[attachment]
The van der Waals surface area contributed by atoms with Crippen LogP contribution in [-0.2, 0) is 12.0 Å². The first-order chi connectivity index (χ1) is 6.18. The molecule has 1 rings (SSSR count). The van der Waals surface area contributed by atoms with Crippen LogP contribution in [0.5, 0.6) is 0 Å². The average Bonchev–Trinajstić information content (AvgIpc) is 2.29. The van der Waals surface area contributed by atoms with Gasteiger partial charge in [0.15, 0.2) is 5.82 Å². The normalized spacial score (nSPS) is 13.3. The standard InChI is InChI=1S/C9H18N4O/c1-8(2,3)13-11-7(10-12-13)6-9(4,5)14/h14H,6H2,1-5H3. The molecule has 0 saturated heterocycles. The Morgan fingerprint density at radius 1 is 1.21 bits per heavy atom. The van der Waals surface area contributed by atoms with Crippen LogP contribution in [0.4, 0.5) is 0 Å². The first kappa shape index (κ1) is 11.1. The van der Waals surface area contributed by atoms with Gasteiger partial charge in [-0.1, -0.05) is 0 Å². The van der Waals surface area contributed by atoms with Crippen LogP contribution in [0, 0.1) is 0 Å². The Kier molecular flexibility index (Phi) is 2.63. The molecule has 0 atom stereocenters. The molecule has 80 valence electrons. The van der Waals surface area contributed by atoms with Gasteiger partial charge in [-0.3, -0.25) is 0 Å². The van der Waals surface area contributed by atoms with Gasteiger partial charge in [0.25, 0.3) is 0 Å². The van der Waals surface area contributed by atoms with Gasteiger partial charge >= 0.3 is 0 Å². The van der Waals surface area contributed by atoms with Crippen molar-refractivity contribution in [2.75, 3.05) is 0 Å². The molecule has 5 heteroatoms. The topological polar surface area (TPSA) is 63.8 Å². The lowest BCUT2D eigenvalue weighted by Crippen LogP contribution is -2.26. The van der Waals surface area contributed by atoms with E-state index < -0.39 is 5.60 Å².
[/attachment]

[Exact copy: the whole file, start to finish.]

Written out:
The van der Waals surface area contributed by atoms with Crippen LogP contribution in [-0.2, 0) is 12.0 Å². The first-order chi connectivity index (χ1) is 6.18. The molecule has 1 rings (SSSR count). The van der Waals surface area contributed by atoms with Crippen LogP contribution in [0.5, 0.6) is 0 Å². The average Bonchev–Trinajstić information content (AvgIpc) is 2.29. The van der Waals surface area contributed by atoms with Gasteiger partial charge in [0.15, 0.2) is 5.82 Å². The normalized spacial score (nSPS) is 13.3. The standard InChI is InChI=1S/C9H18N4O/c1-8(2,3)13-11-7(10-12-13)6-9(4,5)14/h14H,6H2,1-5H3. The molecule has 0 saturated heterocycles. The Morgan fingerprint density at radius 1 is 1.21 bits per heavy atom. The van der Waals surface area contributed by atoms with Crippen LogP contribution in [0.4, 0.5) is 0 Å². The first kappa shape index (κ1) is 11.1. The van der Waals surface area contributed by atoms with Gasteiger partial charge in [-0.1, -0.05) is 0 Å². The van der Waals surface area contributed by atoms with Crippen LogP contribution in [0, 0.1) is 0 Å². The Kier molecular flexibility index (Phi) is 2.63. The molecule has 0 atom stereocenters. The molecule has 80 valence electrons. The van der Waals surface area contributed by atoms with Gasteiger partial charge in [-0.3, -0.25) is 0 Å². The van der Waals surface area contributed by atoms with Gasteiger partial charge in [0.25, 0.3) is 0 Å². The van der Waals surface area contributed by atoms with Gasteiger partial charge >= 0.3 is 0 Å². The van der Waals surface area contributed by atoms with Crippen molar-refractivity contribution in [2.75, 3.05) is 0 Å². The molecule has 5 heteroatoms. The topological polar surface area (TPSA) is 63.8 Å². The lowest BCUT2D eigenvalue weighted by Crippen LogP contribution is -2.26. The van der Waals surface area contributed by atoms with E-state index < -0.39 is 5.60 Å².